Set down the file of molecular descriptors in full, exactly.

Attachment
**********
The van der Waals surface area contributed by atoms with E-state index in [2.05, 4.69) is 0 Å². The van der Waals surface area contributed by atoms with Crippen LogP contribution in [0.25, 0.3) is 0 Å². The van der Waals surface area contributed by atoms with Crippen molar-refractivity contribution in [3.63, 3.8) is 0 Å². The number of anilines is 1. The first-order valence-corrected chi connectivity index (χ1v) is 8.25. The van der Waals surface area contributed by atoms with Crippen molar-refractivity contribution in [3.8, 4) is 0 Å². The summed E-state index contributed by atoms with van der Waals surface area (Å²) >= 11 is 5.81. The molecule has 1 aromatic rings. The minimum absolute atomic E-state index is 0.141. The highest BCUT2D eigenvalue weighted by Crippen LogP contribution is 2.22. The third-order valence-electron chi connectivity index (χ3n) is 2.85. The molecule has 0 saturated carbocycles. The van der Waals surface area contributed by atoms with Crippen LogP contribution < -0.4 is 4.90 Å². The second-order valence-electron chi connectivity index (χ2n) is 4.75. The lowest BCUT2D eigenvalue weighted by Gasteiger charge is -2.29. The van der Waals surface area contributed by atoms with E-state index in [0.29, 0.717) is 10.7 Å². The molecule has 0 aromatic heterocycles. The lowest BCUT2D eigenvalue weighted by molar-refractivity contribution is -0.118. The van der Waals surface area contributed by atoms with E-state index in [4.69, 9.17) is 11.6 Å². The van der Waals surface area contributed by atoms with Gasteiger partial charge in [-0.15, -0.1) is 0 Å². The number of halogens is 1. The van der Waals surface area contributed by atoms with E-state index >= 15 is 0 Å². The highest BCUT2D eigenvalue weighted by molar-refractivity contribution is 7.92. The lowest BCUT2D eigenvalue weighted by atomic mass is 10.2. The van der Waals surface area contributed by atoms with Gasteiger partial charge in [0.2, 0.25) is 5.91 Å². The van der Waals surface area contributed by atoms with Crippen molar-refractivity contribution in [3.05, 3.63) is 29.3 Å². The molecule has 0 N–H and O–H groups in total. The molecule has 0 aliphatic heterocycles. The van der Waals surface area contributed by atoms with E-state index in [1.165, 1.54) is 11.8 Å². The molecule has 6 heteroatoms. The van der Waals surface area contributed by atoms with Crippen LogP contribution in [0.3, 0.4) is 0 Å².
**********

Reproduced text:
The van der Waals surface area contributed by atoms with E-state index in [2.05, 4.69) is 0 Å². The van der Waals surface area contributed by atoms with Crippen LogP contribution in [0.25, 0.3) is 0 Å². The van der Waals surface area contributed by atoms with Crippen molar-refractivity contribution in [3.63, 3.8) is 0 Å². The number of anilines is 1. The first-order valence-corrected chi connectivity index (χ1v) is 8.25. The van der Waals surface area contributed by atoms with Crippen molar-refractivity contribution in [3.8, 4) is 0 Å². The summed E-state index contributed by atoms with van der Waals surface area (Å²) >= 11 is 5.81. The molecule has 1 aromatic rings. The minimum absolute atomic E-state index is 0.141. The highest BCUT2D eigenvalue weighted by Crippen LogP contribution is 2.22. The third-order valence-electron chi connectivity index (χ3n) is 2.85. The molecule has 0 saturated carbocycles. The van der Waals surface area contributed by atoms with Crippen LogP contribution < -0.4 is 4.90 Å². The second-order valence-electron chi connectivity index (χ2n) is 4.75. The lowest BCUT2D eigenvalue weighted by Gasteiger charge is -2.29. The van der Waals surface area contributed by atoms with E-state index in [0.29, 0.717) is 10.7 Å². The molecule has 0 aromatic heterocycles. The lowest BCUT2D eigenvalue weighted by molar-refractivity contribution is -0.118. The van der Waals surface area contributed by atoms with E-state index in [4.69, 9.17) is 11.6 Å². The van der Waals surface area contributed by atoms with Gasteiger partial charge in [-0.15, -0.1) is 0 Å². The number of halogens is 1. The van der Waals surface area contributed by atoms with E-state index >= 15 is 0 Å². The highest BCUT2D eigenvalue weighted by molar-refractivity contribution is 7.92. The lowest BCUT2D eigenvalue weighted by atomic mass is 10.2. The van der Waals surface area contributed by atoms with Gasteiger partial charge in [0.2, 0.25) is 5.91 Å². The van der Waals surface area contributed by atoms with Crippen molar-refractivity contribution in [3.05, 3.63) is 29.3 Å². The molecule has 0 N–H and O–H groups in total. The molecule has 0 aliphatic heterocycles. The van der Waals surface area contributed by atoms with E-state index in [1.165, 1.54) is 11.8 Å². The molecule has 6 heteroatoms. The van der Waals surface area contributed by atoms with Crippen LogP contribution in [0.3, 0.4) is 0 Å².